Results

Preoperative parameters

EPA-TWW group

A classic anastomosis (Turner-Warwick operation) with complete mobilization and cutting off the spongy body bulb was performed for 15 patients (EPA-TWW; n = 15; 53.5%). The age of the patients was significantly different. There was 1 patient younger than 20 years, 3 patients aged from 20 to 40 years, 6 patients aged from 40 to 60 years and 5 patients older than 60 years. The average age of the patients was 50.5 ±17.9 years (95% CI: 13.1–28.3), the minimum was 18 years, and the maximum was 76 years. The duration of the disease was also analyzed. For 7 patients the anamnestic period was up to 1 year, for one – up to 2 years, for one – up to 5 years, for one – up to 10 years and for 5 patients – more than 10 years. The average disease duration was 1.5 (0.6; 21) years (95% CI: 8.2–17.7). The shortest period was one month, the maximum 32 years.

For some patients, concomitant pathology affecting the function of the genitourinary system was diagnosed. Sometimes it was combined. Four (26.6%) patients were diagnosed with benign prostatic hyperplasia (BHP), 7 (46.6%) with urethritis, 4 (26.6%) with ischemic heart disease (IHD), 6 (40%) with pelvic venous congestion, 1 (6.6%) with preoperative incontinence.

An anamnestic analysis revealed that iatrogenic (n = 7; 46.6%) and traumatic (n = 12; 80%) genesis could equally cause the formation of urethral strictures (p = 0.366).

Previously, 11 (73.3%) patients underwent procedures involving the urethra. Three (20%) patients underwent transurethral interventions (DVIU, repeated catheterization, TURP of the pancreas and bladder, ureteroscopy), 3 (20%) – operations on the pancreas, 8 (53.3%) – urethral plastic surgery.

Residual urine volume was significant (over 100 ml) for 7 patients, moderate (less than 100 ml) for 4 patients, and for 3 patients there was no residual urine. Residual urine volume ranged from 0 ml to 400 ml. The average value was 180 (40; 223) ml (95% CI: 90–194).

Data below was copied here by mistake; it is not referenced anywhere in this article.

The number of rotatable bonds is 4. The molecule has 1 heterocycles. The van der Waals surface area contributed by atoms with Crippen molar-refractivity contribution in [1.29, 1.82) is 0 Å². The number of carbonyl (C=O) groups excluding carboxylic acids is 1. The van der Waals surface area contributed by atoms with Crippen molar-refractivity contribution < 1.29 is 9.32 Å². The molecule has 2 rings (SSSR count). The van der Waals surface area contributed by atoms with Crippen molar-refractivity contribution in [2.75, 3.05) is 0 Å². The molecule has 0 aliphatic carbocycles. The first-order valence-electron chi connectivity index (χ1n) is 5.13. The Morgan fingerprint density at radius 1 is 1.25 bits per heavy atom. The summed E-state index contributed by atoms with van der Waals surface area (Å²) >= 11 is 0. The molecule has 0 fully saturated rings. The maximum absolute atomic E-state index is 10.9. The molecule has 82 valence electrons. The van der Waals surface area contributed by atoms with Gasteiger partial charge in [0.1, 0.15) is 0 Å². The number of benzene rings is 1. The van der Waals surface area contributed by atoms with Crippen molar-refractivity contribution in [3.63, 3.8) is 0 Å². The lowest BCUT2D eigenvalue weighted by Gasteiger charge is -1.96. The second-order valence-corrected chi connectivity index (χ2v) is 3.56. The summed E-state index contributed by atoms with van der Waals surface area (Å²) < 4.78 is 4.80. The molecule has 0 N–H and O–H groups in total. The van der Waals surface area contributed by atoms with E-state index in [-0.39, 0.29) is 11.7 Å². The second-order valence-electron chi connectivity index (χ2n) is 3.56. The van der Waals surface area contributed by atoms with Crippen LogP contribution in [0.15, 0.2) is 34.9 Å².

According to the uroflowmetry data, for 5 patients the urine flow rate was critically low (less than 3 ml/s), for 7 there was pronounced reduction (from 3 to 5 ml/s), and it was moderately reduced (from 5 to 10 ml/s) for 3 patients. The minimum value of Qmax was urination dropwise (0–1 ml/s), the maximum – 6 ml/s.

The extent of urethral strictures was evaluated by urethrography and urethroscopy. The results showed short strictures (less than 10 mm in length) for 4 patients, medium-length (from 11 to 20 mm) for 6, and long strictures (over 21 mm) for 5 patients. The minimum length of the stricture was 4 mm, the maximum 50 mm.

Complete obliteration of the urethral lumen was diagnosed for 4 patients, subtotal narrowing (0–1 mm) for 7, pronounced narrowing (1–4 mm) for 4 patients. The average diameter of the urethral lumen in the stricture location was 1 (0; 2) mm (95% CI: 0.9–2.1).

EPA-J group

A vessel-sparing method without crossing the spongy body (Jordan operation) was performed for 13 patients (EPA-J; n = 13; 46.4%) (p = 0.757). The EPA-J group included 13 patients. The age of the patients was significantly different. From 20 to 40 years – 1 patient; from 40 to 60 years old – 5; and older than 60 years – 7 patients. The average age of the patients was 61.3 ±15.2 years (95% CI: 10.9–25.1), the minimum was 25 years, and the maximum was 77 years.

An analysis of the disease duration was also performed. For 4 patients the anamnestic period was up to one year, for 3 it was up to 2 years, for 4 it was up to 5 years, and for 2 patients it was more than 10 years. The average disease duration was 2 (1; 4) years (95% CI: 7.2–16.6). The shortest period was 1 day, the longest 37 years.

Drugs causing the side effect leading to erectile dysfunction were taken by 7 (53.8%) patients, α-adrenergic blockers by 7 (53.8%) patients.

Some patients had a concomitant pathology that affected the function of the genitourinary system. BPH was diagnosed in 8 (61.5%) patients, urethritis in 9 (69%), IHD in 7 (53.8%), pelvic venous congestion in 5 (38.4%); preoperative incontinence was not found in any of the patients.

An anamnestic analysis revealed that iatrogenic (n = 9; 69.2%) and traumatic (n = 6; 46.1%) genesis could equally cause the urethral strictures (p = 0.536).

Previously, 10 (76.9%) patients underwent operations involving the urethra. Transurethral interventions (DVIU, multiple catheterization, TURP of the pancreas and bladder, ureteroscopy) were performed in 4 (30.7%) patients, other operations on the pancreas in 5 (38.4%), urethroplasty in 1 (7.6%) patients.

Residual urine volume was significant (over 100 ml) in 10 patients, moderate (less than 100 ml) in one, and in 2 patients there was no residual urine. Residual urine volume ranged from 0 ml to 700 ml.